Progress Made On AML/CTF Supervision Of Banks, Says New EBA Report

July 13, 2023
The European Banking Authority (EBA) has published its third report on regulatory supervision of anti-money laundering/counter-terrorism financing (AML/CTF) risks among banks, finding much progress but still room for improvement.

The European Banking Authority (EBA) has published its third report on regulatory supervision of anti-money laundering/counter-terrorism financing (AML/CTF) risks among banks, finding much progress but still room for improvement.

After a year of research conducted in 2022, the EBA has found that European regulators have made “far-reaching changes” to their AML/CTF supervision of banks, resulting in “broadly effective controls”.

As part of its research, the EBA reviewed 12 regulators from nine EU member states. The staff spent a total of 45 days on site and met with 40 private-sector officials and nine financial intelligence units.

Over the course of the year, the regulator also collected and assessed more than 1,000 documents from the 12 regulators, and carried out further interviews remotely.

Each review focused on how the regulators assess money laundering and terrorist financing (ML/TF) risks associated with banks in their jurisdiction, and how these risk assessments inform their supervision practices.

At the end of each review, an EBA review team provided targeted feedback to the regulator to support their AML/CTF work.

“Thanks to the EBA’s ongoing efforts to foster a holistic approach to AML/CFT, many competent authorities have made tangible progress in tackling ML/TF risks,” it said.

“Most are on track to embed cooperation and information exchange in their supervisory processes,” the EBA added, and guidance was offered to realise this goal.

In January 2023, the regulator commenced its fourth and final of its AML/CTF implementation reviews.

After this round, it will publish a final report on the outcomes of all implementation reviews carried out from 2019 to 2024.

The EBA's implementation reviews are part of the transition toward the European Authority for Anti-Money Laundering and Countering the Financing of Terrorism (AMLA), a new agency that is likely to launch in 2026.

Achievements, but many challenges to overcome

Although the EBA said that all the regulators it reviewed had worked to implement a risk-based approach to AML/CTF, it also said that most of these regulators continue to experience “significant challenges”.

All the regulators had devoted “significant resources” to entity-level risk assessments, but it found that the results of these assessments were not always conducive to developing a reliable understanding of ML/TF risks.

For example, more than half of the regulators had not considered other non-entity-level risk factors, such as cross-border transactions or non-resident customers, or they had based their assessments on incomplete or poor-quality data.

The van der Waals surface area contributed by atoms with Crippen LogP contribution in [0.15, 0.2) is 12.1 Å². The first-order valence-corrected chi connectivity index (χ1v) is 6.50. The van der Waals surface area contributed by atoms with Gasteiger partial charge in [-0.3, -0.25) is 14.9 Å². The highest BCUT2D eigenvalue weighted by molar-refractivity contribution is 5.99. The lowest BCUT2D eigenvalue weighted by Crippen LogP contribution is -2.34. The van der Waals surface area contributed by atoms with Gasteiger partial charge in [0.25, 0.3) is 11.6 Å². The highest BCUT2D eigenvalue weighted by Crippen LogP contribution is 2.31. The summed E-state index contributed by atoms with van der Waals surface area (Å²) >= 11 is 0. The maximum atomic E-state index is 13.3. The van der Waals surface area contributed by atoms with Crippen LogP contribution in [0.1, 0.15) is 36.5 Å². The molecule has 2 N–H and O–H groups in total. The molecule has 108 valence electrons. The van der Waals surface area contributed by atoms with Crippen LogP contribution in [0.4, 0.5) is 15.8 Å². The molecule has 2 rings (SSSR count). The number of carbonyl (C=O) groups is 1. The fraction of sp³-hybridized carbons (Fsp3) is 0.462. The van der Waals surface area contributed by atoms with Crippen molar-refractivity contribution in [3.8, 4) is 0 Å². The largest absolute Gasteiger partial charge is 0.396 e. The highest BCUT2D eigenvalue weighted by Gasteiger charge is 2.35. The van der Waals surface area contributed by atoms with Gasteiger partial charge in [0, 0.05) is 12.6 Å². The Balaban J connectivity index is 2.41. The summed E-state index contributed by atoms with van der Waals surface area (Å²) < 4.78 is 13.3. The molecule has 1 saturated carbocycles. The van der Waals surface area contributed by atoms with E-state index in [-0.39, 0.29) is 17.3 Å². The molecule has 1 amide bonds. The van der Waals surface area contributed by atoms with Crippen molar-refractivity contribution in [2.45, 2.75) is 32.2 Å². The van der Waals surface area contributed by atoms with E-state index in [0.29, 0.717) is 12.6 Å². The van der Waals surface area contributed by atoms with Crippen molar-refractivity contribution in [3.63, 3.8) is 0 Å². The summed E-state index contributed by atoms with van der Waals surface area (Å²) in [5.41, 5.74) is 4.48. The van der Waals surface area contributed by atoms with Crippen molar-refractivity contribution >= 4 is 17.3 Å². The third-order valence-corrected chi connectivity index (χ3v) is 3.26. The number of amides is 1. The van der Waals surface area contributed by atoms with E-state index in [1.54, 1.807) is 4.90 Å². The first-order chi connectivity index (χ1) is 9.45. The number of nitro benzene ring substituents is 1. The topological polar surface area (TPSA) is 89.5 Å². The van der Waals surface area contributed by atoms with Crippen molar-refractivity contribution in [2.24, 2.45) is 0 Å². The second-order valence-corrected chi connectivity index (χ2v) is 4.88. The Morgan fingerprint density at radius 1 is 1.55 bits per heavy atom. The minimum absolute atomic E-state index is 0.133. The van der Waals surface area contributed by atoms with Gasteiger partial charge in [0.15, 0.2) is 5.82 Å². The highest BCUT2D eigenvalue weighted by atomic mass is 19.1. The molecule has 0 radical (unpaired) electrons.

Other shortcomings included lack of use of supervisory tools, such as manuals, training and sector-based guidance, to achieve adequate levels of challenge and intrusion.

With regard to information exchange, the EBA observed similar gains alongside similar setbacks.

For example, although all regulators had put in place mechanisms to exchange information with other authorities at home and abroad, almost half of these regulators were “not using them effectively”.

This meant that these regulators did not have access to important AML/CTF information concerning banks that operated within their jurisdictions.

A light touch on enforcement

The final area of the report focused on enforcement activity. In the EBA’s view, enforcement activity by the regulators it reviewed was not always “effective or dissuasive”.

In more than half of all cases, it said that the regulators’ sanctioning criteria, and their processes to determine the severity of an AML/CTF weakness or a breach, were “not sufficiently detailed or documented”.

In turn, these regulators were unable to pursue enforcement activity consistently, and banks were unable to take practical steps to manage ML/TF risks due to lack of consistency.

The EBA also found cases where the regulators were influenced by the risk of legal challenge by the banks under their supervision.

Where fines were imposed for non-compliant conduct, some of these fines were disproportionately low accordingly and were issued with little to no follow-up or restitution requirements.

Overall, the EBA concluded that although “weaknesses continue to exist”, all the regulators it reviewed in this third report were committed to strengthening their approach to AML/CTF supervision of banks.

It encouraged regulators to use the report and the guidelines referenced within it to assist them in preventing the use of the EU’s financial system for ML/TF purposes.

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